@Suave I don't know what it costs where you live but here having a camera stripped down and rebuilt can cost half the price of the camera on the advanced amateur models.

Link | Posted on Nov 27, 2017 at 04:09 UTC
On article How to predict when your camera is going to die (19 comments in total)
In reply to:

AustinMN: Their tool does not measure correctly for my old Sony NEX-6. I know the number is over 150,000, but it reports about 76,000.

I tried to use the site some years ago, and it reported about 76,000 then too. I've shot at least 20,000 images with it since then.

It can only report what your camera reports. Try exiftool if you're happy to get your hands dirty with a command line program.

Link | Posted on Nov 14, 2017 at 04:06 UTC
On article How to predict when your camera is going to die (19 comments in total)

The shutter is just one component that can fail. A common failure yes, but not the only way the camera can die. For instance, the internal clock battery dying may leave you with a camera that wipes date/time or even settings each time you change batteries. Speaking of batteries, have fun finding a battery for an older camera - there is no market for them. LCD panels and rear panels also die. Then there's buttons and switches. The electronics themselves have a limited life span. It only takes one component dying to kill a camera.

Link | Posted on Nov 14, 2017 at 04:06 UTC as 9th comment | 3 replies

I'm in Australia, where every tech manufacture company price gouges us. We're a relatively small market and I wonder if we or someone like us is next. I'm heavily invested in Nikon so I don't want to see this happen.

Link | Posted on Nov 9, 2017 at 07:18 UTC as 7th comment
In reply to:

BigEnso: "Not surprisingly, Nik-developed Snapseed is not included in the transaction, and will remain with Google. The company plans to continue actively developing and improving the mobile image editing app."

Improving? The new user interface in the current version (2.18) of Snapseed is a serious downgrade from the previous version. I have no idea who their UI team has as members but it doesn't appear that any of them are photographers.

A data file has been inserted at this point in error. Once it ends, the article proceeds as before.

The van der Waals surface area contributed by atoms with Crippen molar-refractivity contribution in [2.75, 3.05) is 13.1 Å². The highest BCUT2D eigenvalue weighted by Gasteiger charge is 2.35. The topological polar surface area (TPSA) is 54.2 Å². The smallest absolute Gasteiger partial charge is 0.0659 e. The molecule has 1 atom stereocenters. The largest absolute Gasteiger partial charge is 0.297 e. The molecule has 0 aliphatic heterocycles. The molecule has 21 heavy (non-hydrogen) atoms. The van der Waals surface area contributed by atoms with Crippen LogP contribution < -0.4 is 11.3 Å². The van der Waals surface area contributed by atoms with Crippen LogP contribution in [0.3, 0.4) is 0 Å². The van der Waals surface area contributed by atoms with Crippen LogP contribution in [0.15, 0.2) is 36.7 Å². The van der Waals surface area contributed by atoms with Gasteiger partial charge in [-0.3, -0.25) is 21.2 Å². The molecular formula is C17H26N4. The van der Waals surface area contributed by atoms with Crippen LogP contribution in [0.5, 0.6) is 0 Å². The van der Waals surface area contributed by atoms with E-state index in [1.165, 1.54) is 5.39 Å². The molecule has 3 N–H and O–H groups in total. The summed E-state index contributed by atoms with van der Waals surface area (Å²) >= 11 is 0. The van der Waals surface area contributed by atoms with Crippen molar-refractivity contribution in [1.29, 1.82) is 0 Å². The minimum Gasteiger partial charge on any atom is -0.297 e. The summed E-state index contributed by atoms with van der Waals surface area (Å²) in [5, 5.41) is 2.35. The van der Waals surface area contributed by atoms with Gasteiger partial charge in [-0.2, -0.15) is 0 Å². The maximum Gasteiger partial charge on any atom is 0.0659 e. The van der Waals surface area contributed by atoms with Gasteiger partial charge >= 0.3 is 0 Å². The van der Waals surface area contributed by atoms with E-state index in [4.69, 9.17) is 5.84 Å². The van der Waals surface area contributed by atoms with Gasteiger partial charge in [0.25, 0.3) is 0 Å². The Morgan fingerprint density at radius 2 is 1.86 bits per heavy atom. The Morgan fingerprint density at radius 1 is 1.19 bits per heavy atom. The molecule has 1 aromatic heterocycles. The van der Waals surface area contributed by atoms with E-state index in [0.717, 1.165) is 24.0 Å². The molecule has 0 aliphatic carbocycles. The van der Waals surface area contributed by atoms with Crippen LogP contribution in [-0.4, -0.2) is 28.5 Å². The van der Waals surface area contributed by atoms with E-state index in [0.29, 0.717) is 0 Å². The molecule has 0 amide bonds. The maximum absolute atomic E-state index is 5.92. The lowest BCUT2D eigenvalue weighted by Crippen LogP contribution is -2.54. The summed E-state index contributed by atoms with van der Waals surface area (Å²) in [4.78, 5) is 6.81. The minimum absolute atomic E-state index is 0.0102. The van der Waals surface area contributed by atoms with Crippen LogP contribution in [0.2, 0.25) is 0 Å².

@freediverx That simply isn't true in my experience. Developers often aren't listened to at all and must do whatever the business asks, and specifications are often written by business analysts and UI designers. It can be a real battle getting a change made, or resisting a bad change.

Link | Posted on Nov 2, 2017 at 04:24 UTC
In reply to:

BigEnso: "Not surprisingly, Nik-developed Snapseed is not included in the transaction, and will remain with Google. The company plans to continue actively developing and improving the mobile image editing app."

Improving? The new user interface in the current version (2.18) of Snapseed is a serious downgrade from the previous version. I have no idea who their UI team has as members but it doesn't appear that any of them are photographers.

Often the software programmers have no say and just have to do what a user interface designer or business user acting as one tells them to do.

Link | Posted on Oct 28, 2017 at 00:44 UTC
In reply to:

wasTF: So the download button is disabled now??!?!?

I'm not getting the confirmation email either. Sent to 2 different email addresses. Great start DxO. You're really winning people over. Bah!

Link | Posted on Oct 28, 2017 at 00:42 UTC
In reply to:

Sammy Yousef: No offence, but as I don't know how to put it any other way: You guys are crazy.

You're just dying to give a company money for something that use to be free in the hope that it will be improved. When history clearly shows few software products improve in the hands of new owners.

The guys that actually developed this software you know and love are probably long gone. I wonder if the source base is even intelligible or whether the whole point of acquiring it was to kill off any competition for new U-point software and incorporate it as is.

I hope I'm wrong, but as an example: did Paintshop Pro improve after Jasc was acquired? Sure more features, but also bloat and arguably spyware DRM.

If Google had opened the source, you'd have multiple companies jump on U-points would have become just another option in a lot of different pieces of software.

What makes you think DxO would never go the subscription route?

Here comes the new master, same as the old. You guys are happy about this?

@Lihkin Yes but it's been free for a couple of years and now it's being locked up again. But it seems users here like paying again and again for the same software and cheer that on as progress. You're probably paying more by re-buying the software every few years than you would pay on a subscription anyway.